Chapter

Islam in the Sudan

Charlotte A. Quinn and Frederick Quinn

in Pride, Faith and Fear

Published in print March 2003 | ISBN: 9780195063868
Published online November 2003 | e-ISBN: 9780199834587 | DOI: http://dx.doi.org/10.1093/0195063864.003.0003
Islam in the Sudan

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Sudan, at the crossroads between Africa and the Arab world, is an oil‐rich, largely barren country with a Muslim North, home to numerous factions and brotherhoods, and a Christian South, with many ethnic and linguistic groups represented. Under Turco‐Egyptian suzerainty during much of the nineteenth century, the most important Islamic figure to emerge in that era was the Mahdi, Muhammad Ahmad ibn ’Adballah. During the postindependence period, Sudan has suffered from destructive competition among sectarian groups, including Islamic groups and their political parties that paralyzed the decision‐making process during rare periods of civilian rule. Imposition of a sweeping version of Sharia has become the symbol of Muslim–Christian conflict in Africa. With the ideologue Hasan al‐Turabi sidelined, there are indications that the government led by General Umar Hasan al‐Bashir is moving toward a more pragmatic direction by both opening up the electoral process and discussing the ending of one of the world's longest standing civil wars.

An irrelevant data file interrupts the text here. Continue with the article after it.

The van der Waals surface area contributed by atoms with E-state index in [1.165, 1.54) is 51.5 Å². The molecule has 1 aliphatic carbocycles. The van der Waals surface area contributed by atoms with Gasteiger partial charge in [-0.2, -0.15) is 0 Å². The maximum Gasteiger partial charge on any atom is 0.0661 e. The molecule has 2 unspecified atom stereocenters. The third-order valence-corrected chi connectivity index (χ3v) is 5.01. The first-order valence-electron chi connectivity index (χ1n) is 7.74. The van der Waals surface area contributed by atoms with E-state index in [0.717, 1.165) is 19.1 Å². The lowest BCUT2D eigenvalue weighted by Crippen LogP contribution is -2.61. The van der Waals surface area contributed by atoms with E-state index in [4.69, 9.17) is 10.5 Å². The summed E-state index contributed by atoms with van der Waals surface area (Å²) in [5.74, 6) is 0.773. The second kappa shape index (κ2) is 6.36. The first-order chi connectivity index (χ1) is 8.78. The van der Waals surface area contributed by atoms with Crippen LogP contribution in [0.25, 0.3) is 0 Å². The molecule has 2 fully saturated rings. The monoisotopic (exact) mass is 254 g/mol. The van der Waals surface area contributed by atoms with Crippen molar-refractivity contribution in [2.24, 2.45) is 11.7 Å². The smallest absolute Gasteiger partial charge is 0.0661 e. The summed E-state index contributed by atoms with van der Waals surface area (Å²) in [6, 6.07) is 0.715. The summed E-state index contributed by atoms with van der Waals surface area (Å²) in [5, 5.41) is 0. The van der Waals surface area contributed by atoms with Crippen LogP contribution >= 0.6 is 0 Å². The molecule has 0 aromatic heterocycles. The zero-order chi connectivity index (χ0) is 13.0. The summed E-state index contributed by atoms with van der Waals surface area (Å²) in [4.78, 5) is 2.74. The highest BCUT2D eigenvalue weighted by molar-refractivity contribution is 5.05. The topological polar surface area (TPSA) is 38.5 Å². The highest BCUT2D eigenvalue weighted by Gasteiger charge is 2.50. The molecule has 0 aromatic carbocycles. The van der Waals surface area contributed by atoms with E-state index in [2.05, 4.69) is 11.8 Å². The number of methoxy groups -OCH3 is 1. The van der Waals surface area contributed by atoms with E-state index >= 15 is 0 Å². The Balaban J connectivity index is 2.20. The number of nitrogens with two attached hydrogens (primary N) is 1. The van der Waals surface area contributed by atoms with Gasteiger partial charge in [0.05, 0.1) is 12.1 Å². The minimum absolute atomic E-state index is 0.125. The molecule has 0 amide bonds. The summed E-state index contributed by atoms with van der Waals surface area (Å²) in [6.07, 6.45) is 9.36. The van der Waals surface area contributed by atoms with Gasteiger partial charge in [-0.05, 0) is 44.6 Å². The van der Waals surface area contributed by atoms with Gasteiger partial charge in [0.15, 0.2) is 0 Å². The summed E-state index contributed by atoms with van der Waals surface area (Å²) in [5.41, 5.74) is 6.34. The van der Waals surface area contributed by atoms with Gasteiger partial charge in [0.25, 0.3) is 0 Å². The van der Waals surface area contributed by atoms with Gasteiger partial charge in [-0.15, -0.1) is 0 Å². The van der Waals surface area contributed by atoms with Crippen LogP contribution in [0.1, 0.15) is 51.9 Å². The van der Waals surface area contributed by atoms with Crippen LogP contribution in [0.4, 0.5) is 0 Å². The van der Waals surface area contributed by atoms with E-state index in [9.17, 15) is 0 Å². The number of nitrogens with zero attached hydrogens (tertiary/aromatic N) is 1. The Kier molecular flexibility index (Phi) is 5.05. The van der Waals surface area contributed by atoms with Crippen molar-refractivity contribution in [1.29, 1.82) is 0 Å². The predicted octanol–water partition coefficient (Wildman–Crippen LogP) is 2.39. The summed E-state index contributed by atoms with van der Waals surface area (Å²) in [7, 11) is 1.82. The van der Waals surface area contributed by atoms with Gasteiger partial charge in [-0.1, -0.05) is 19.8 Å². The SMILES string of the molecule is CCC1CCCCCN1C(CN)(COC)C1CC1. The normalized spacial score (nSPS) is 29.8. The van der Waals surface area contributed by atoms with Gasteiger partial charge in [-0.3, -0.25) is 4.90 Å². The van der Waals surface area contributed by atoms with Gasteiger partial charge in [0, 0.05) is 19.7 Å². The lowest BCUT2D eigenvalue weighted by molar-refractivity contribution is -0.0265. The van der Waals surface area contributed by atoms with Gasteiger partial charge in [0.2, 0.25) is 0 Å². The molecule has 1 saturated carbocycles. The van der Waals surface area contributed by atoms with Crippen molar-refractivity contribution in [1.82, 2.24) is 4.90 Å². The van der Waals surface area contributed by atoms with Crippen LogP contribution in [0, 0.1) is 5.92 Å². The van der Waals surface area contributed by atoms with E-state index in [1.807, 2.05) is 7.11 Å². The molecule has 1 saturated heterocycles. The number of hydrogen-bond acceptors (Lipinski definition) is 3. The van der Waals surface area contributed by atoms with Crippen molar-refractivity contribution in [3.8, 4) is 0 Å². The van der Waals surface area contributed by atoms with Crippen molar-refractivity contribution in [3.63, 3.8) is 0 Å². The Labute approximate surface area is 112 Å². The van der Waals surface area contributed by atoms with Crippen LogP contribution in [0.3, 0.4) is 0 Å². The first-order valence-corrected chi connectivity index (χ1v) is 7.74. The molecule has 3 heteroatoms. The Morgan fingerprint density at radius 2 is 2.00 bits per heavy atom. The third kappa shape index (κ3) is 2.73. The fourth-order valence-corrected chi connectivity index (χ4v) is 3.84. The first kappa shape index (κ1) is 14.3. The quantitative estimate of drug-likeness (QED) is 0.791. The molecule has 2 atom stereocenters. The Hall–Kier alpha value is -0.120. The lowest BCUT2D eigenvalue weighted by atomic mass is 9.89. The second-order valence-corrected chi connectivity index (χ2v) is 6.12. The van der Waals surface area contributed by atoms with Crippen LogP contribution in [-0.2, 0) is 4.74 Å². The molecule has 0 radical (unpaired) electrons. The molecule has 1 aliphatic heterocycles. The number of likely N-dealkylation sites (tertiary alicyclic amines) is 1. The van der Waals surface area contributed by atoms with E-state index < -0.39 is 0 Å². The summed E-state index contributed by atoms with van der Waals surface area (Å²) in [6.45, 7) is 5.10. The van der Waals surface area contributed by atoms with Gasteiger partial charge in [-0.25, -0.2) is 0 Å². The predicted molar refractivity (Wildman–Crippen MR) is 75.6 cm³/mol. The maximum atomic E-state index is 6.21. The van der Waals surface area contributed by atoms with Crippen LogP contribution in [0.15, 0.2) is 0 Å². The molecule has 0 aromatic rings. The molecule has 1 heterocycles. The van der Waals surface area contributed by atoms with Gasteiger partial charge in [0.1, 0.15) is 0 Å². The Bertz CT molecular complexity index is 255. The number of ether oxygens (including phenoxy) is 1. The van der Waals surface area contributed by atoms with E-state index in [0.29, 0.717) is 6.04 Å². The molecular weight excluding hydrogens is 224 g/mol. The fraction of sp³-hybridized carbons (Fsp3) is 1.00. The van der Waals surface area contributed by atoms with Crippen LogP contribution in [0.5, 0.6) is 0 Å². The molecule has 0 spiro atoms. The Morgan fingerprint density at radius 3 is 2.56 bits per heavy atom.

Keywords: General Umar Hasan al‐Bashir; Hasan al‐Turabi; Mahdi; Muhammad Ahmad ibn ’Adballah; Muslim–Christian; North–South conflict; Sharia; Sudan

Chapter.  9381 words. 

Subjects: Islam

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